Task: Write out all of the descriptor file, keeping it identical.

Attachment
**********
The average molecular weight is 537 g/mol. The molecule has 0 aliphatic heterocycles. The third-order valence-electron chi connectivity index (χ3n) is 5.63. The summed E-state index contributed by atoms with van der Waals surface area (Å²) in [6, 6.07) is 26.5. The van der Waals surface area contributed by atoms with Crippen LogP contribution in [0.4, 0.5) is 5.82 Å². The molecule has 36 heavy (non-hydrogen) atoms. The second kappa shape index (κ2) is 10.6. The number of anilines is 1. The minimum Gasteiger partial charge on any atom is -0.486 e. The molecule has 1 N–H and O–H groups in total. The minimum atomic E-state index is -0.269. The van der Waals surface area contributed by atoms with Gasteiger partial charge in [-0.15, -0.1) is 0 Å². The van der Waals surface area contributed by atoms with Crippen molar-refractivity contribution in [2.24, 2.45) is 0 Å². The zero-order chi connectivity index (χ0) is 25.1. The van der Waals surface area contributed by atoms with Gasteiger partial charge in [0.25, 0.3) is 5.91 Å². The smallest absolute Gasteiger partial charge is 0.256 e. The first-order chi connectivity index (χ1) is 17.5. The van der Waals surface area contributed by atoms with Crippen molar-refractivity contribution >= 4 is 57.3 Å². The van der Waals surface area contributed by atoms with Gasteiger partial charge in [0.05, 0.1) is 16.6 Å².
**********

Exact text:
The average molecular weight is 537 g/mol. The molecule has 0 aliphatic heterocycles. The third-order valence-electron chi connectivity index (χ3n) is 5.63. The summed E-state index contributed by atoms with van der Waals surface area (Å²) in [6, 6.07) is 26.5. The van der Waals surface area contributed by atoms with Crippen LogP contribution in [0.4, 0.5) is 5.82 Å². The molecule has 36 heavy (non-hydrogen) atoms. The second kappa shape index (κ2) is 10.6. The number of anilines is 1. The minimum Gasteiger partial charge on any atom is -0.486 e. The molecule has 1 N–H and O–H groups in total. The minimum atomic E-state index is -0.269. The van der Waals surface area contributed by atoms with Gasteiger partial charge in [-0.15, -0.1) is 0 Å². The van der Waals surface area contributed by atoms with Crippen molar-refractivity contribution in [2.24, 2.45) is 0 Å². The zero-order chi connectivity index (χ0) is 25.1. The van der Waals surface area contributed by atoms with Gasteiger partial charge in [0.25, 0.3) is 5.91 Å². The smallest absolute Gasteiger partial charge is 0.256 e. The first-order chi connectivity index (χ1) is 17.5. The van der Waals surface area contributed by atoms with Crippen molar-refractivity contribution >= 4 is 57.3 Å². The van der Waals surface area contributed by atoms with Gasteiger partial charge in [0.05, 0.1) is 16.6 Å².